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Excerpts from 29

Noah Isherwood

The front yard is no place for an outhouse. What had inspired my great-great grandfather John Rowe to build the

shack of oblation mere paces from the front stoop of his hunting cabin is beyond comprehension. The outhouse sat in a place of pride, visible from the windows of the camp under a massive white pine on a knoll in the clearing’s edge. Upon mornings when John took his daily constitutional with the L.L. Bean catalog, his bony legs could be seen through a gap in the door, which hung crooked on its one and a half functional hinges. At Camp 29, the privy was somehow a centerpiece.


For John’s grandson, my own Gramp, moving the shack to its proper place behind the cabin was the first order of

business upon coming into his inheritance. He tore the ramshackle outdoor toilet down and filled the hole with lime and gravel and dirt, erecting a new repository off behind the camp a few yards. In all my life, Gramp had only one bad thing to say about Camp 29, that he had hated that front yard outhouse.  


Fall is when the real business of 29 commences. Bird season opens October one and deer season the first of

November. This is the time when every weekend is spent at camp; if you can spare a week or two, spare it now. This is when the woods are becoming still with anticipation and the wind has a sharpness to it. Geese stopover in the Horseshoe before moving south and the squirrels begin storing food for winter. The deer and moose are in rut and bucks and bulls wander widely in search of mates and challengers. Distant gunshots ring out now and again and you wish them all luck, the men and the beasts.  

The changing of the leaves induces a spirit of reverence; you are here to watch the yearly death of the forest. The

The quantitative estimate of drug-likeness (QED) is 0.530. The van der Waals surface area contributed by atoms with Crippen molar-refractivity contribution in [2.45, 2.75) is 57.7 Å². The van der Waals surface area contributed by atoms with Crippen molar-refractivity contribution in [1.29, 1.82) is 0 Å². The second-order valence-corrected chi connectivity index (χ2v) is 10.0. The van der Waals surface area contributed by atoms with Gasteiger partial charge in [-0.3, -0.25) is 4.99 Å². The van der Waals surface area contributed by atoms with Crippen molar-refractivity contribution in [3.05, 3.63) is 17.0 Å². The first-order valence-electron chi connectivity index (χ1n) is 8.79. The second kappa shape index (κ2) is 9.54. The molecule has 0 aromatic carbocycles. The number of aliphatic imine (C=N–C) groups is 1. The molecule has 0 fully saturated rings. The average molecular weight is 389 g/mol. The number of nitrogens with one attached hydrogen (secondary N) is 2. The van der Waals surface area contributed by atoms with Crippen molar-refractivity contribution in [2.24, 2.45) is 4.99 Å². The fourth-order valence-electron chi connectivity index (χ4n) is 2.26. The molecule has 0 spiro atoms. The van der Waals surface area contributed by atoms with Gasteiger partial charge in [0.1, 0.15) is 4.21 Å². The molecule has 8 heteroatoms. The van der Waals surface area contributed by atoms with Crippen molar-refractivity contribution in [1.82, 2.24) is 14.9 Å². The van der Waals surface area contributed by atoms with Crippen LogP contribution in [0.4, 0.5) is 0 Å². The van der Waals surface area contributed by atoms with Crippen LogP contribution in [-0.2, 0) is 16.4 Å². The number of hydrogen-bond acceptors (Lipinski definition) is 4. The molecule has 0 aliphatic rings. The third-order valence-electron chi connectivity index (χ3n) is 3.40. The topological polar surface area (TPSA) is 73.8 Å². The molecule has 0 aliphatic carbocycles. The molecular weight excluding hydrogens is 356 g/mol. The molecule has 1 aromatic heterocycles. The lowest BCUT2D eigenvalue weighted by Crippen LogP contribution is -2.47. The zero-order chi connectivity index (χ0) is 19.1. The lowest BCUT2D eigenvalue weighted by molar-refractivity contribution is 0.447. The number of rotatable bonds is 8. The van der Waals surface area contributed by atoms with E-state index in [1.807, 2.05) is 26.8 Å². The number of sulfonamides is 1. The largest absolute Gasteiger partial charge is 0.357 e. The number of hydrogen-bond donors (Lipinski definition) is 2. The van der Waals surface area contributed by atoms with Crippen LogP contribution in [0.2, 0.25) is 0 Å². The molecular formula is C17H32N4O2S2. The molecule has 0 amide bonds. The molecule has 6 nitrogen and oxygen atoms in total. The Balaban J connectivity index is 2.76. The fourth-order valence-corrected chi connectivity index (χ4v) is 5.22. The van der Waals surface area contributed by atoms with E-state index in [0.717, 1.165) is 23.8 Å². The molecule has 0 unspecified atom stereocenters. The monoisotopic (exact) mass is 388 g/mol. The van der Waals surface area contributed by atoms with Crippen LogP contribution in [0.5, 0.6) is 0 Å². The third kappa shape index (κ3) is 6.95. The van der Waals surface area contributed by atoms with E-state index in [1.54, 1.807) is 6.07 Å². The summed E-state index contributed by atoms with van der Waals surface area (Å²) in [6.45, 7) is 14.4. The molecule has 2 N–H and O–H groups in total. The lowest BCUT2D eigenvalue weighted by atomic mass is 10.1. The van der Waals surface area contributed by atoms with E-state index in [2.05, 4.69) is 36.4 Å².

colors are vibrant but fleeting, and the soft autumn rain drives nearly all the leaves to ground by November. The evergreens are salient now, as are the regal trunks of trees whose nakedness accentuates their foundational beauty. The black alder, the rough beech, and the smooth elm flaunt their bark, stunning in the juxtaposition with emptiness.  

The restless weather and artistic surroundings call for long walks, firearm optional, sweater encouraged, and blaze

orange required. When your hands and nose begin to smart from a late afternoon breeze, it is time to return to the fire and baked bean supper waiting at camp.  

Sundown sneaks up on you, and it is dark before you are ready, so you stay up playing cribbage or gin rummy. Then

you curl up in your bunk and fall asleep listening to partridge drumming in the woods and dreaming of apple pie for breakfast. When you walk out the door the next morning, there are fresh moose tracks in the yard. Autumn is a fleeting pilgrim like the beast that passed you by in the night. And you slept on anyhow.  


The camp that I came to know as 29 was once simply a Maine logging camp. When you walk through the immediate

neighborhood of the cabin you can see the signs. There are old stone walls from the little horse barn. Here is the well they dug to serve the horses and kitchen. All about the forest, under moss and ferns and fallen spruce, are scattered bits and bobs of the wrack and wreckage of an old workplace, an axe head here, a file there.  

John Rowe came upon the site sometime when he was working the Bangor & Aroostook Railroad, just over the ridge

from the camp. Glass insulators from the wires he hung along the track now hang on the camp walls, remembering those days. That was when the railroad bed had tracks, and John would pump his pushcart up and down repairing the electric and telegraph wires. That was when woodsmen like Bert Hussey cut birch and poplar to make spools for the American Thread mills in Lakeview and later Milo. The camp remembers those days though the lives that lived them have gone. 


I almost killed my grandfather when I was seven. Not on purpose, of course, but it nearly happened. We were walking

the camp road for partridge, Gramp leading the way and my brother Eli following me, all orange and camouflage-bedecked and silent as the grave. I clutched the youth .410 at the ready for a target to present itself.  

I remember the great drumming and the flash of gray on the right and two shots echoing in the wet autumn wood. I

don’t remember pulling the trigger. But I had, and I had directed my shot directly over Gramp’s shoulder. He told me he got the bird, and to go find it, and I passed the smoking gun to Eli and crashed into the bush. I realized then what I had done.


I entered a trance even as I found the warm body and the feathers strewn hither and yon under a beech. I knew what